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Germany: New Terrorist Threats Treated With Caution

Germany's intelligence service has again warned of a possible terrorist attack in Germany, the latest one involving an airliner. A spokesman for the Federal Criminal Investigation office says security services around the world receive such reports from many sources and most prove to have no basis. However, each must be investigated. He said recent disclosures that U.S. agencies ignored tips about a possible terrorist action before the 11 September attacks on New York and Washington has intensified the scrutiny of every piece of information.

Munich, 13 June 2002 (RFE/RL) -- The latest warning from German intelligence officials suggests terrorists may be planning to attack an airliner as it lands or takes off at Frankfurt international airport.

The information was gathered by Germany's foreign-intelligence service, the Bundesnachrichtendienst (BND). The BND circulated a statement to police and security organizations in Germany earlier this month with a comment that it was no more than a general warning, with nothing to suggest an imminent attack.

The warning became public this week, however, when someone in the security service's Frankfurt office leaked it to a newspaper. It was soon picked up by newspapers and television stations around the country.

A spokesman for the Federal Criminal Investigation Office (BKA), Norbert Unger, said that while such an attack is conceivable, there is no evidence that such an attack is being planned. "It is conceivable that there could be such an attack. It has been discussed by various terrorist groups. However, we must add at this time we have absolutely no concrete information that such an action is planned in Germany, and specifically that it should take place in Frankfurt," Unger said.

The chief of the Bavarian criminal-investigation office, Heinz Haumer, said that since the beginning of the year, Germany has received warnings of possible terrorist attacks from various sources. None of the threats has proven to be accurate so far. Among these are a reported threat to take hundreds of hostages to force the release of Al-Qaeda prisoners held by the U.S.

German authorities classify as "doubtful" another report suggesting that as many as 30 members of Al-Qaeda could have been smuggled into Europe to prepare new terrorist actions. German Interior Minister Otto Schily told journalists that it is well known that people are smuggled into Europe using the same routes as drug smugglers and arms dealers, but said no link with Al-Qaeda has ever been found.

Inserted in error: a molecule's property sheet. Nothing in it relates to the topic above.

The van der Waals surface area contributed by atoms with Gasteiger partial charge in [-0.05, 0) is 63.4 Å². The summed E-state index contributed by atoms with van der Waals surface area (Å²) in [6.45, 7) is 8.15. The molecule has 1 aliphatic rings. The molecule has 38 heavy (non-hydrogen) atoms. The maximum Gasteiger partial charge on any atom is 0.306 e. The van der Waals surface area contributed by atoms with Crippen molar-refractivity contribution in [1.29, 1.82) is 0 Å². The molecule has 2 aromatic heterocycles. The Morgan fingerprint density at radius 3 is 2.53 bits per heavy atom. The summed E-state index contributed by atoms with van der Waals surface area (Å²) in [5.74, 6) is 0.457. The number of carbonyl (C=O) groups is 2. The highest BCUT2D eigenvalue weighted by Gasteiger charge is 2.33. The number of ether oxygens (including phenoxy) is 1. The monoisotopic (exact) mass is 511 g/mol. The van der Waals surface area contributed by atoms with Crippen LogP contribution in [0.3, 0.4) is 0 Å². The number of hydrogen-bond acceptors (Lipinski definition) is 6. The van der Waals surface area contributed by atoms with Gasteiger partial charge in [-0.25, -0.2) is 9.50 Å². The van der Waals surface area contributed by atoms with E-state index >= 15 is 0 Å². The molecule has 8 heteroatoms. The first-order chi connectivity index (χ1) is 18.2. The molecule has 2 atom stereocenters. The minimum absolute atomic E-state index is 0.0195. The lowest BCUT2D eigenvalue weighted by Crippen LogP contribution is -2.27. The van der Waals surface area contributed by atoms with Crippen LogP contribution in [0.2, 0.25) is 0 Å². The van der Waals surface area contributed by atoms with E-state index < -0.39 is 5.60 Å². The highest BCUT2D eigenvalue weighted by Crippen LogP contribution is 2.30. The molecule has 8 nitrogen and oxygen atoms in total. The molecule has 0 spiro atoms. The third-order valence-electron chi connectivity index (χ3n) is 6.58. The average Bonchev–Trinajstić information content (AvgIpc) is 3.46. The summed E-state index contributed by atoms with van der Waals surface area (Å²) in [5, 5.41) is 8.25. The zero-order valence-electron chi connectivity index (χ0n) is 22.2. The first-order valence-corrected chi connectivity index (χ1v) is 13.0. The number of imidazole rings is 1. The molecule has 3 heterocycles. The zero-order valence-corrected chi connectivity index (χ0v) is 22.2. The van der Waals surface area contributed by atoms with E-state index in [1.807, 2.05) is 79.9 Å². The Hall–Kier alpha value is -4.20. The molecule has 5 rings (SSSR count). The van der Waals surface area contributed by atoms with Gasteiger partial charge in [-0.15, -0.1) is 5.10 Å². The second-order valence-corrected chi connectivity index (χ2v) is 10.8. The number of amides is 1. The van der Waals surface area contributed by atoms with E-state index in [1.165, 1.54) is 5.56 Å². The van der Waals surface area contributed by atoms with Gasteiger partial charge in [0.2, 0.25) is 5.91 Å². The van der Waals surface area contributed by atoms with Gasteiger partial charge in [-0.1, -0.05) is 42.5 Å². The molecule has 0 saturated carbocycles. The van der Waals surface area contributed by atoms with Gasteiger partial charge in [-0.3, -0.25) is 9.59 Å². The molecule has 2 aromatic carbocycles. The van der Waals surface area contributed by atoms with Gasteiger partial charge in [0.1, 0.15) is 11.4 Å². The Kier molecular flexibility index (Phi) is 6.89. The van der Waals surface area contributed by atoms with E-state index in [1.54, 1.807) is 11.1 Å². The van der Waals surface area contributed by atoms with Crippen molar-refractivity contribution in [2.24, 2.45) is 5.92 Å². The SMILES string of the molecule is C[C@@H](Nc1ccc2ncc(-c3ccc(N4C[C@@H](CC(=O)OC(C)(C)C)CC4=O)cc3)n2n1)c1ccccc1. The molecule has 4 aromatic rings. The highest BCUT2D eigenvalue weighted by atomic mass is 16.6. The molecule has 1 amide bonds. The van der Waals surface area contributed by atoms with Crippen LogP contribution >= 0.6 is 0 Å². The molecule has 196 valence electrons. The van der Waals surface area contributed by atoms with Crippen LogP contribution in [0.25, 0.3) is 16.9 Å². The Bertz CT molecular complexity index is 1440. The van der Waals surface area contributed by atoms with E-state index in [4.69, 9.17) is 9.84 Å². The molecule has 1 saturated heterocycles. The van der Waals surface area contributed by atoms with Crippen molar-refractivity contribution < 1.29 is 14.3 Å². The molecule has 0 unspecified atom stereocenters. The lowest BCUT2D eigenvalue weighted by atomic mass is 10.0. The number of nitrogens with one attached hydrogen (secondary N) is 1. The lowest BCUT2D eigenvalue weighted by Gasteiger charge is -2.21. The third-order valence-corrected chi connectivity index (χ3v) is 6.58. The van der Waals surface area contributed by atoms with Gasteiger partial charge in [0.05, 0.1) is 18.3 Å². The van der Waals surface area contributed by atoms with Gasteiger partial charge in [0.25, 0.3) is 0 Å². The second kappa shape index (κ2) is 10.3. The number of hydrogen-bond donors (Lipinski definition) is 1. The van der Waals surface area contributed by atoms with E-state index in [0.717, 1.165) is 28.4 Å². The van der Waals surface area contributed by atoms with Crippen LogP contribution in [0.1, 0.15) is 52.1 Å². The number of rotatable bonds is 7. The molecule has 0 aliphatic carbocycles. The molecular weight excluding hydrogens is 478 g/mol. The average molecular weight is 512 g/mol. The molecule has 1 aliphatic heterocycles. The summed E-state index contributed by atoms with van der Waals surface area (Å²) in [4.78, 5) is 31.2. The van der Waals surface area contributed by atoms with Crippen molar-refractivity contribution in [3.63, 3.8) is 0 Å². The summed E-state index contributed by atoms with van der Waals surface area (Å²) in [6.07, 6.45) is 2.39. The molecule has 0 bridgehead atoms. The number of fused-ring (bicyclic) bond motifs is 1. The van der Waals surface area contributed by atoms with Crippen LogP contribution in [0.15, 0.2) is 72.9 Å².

A spokesman for the German Interior Ministry, Rainer Lingenthal, said information and tips come from many sources, including U.S. interrogation of Afghan captives. He said some information comes from the intelligence agencies of Muslim countries that maintain close surveillance of terror suspects.

Lingenthal said the recent disclosure that U.S. agencies failed to act on tips about a possible terrorist action before the 11 September attacks has intensified the scrutiny of every piece of information, however vague or weak.

He said that, at the moment, there is no evidence that German citizens should fear a terrorist attack. "Neither from our own knowledge nor from friendly intelligence services do we have concrete information about an attack being planned in Germany that would endanger German citizens," Lingenthal said.

Lingenthal said about 31,000 Muslims living in Germany are believed to have sympathies with radical groups. However, he described them as a tiny minority among the total Muslim population of 3.5 million.

The terrorists who attacked the World Trade Center in New York last September lived in Germany for years without attracting suspicion. This week it was revealed that the man who may have recruited them also lived in Germany until October. He has been identified as a Syrian who now has German citizenship, 41-year-old Mohammad Haydar Zammar.

German officials confirmed this week that he was questioned after the 11 September attacks but was released for lack of evidence. He left Germany on 27 October for Morocco. His present whereabouts are unknown.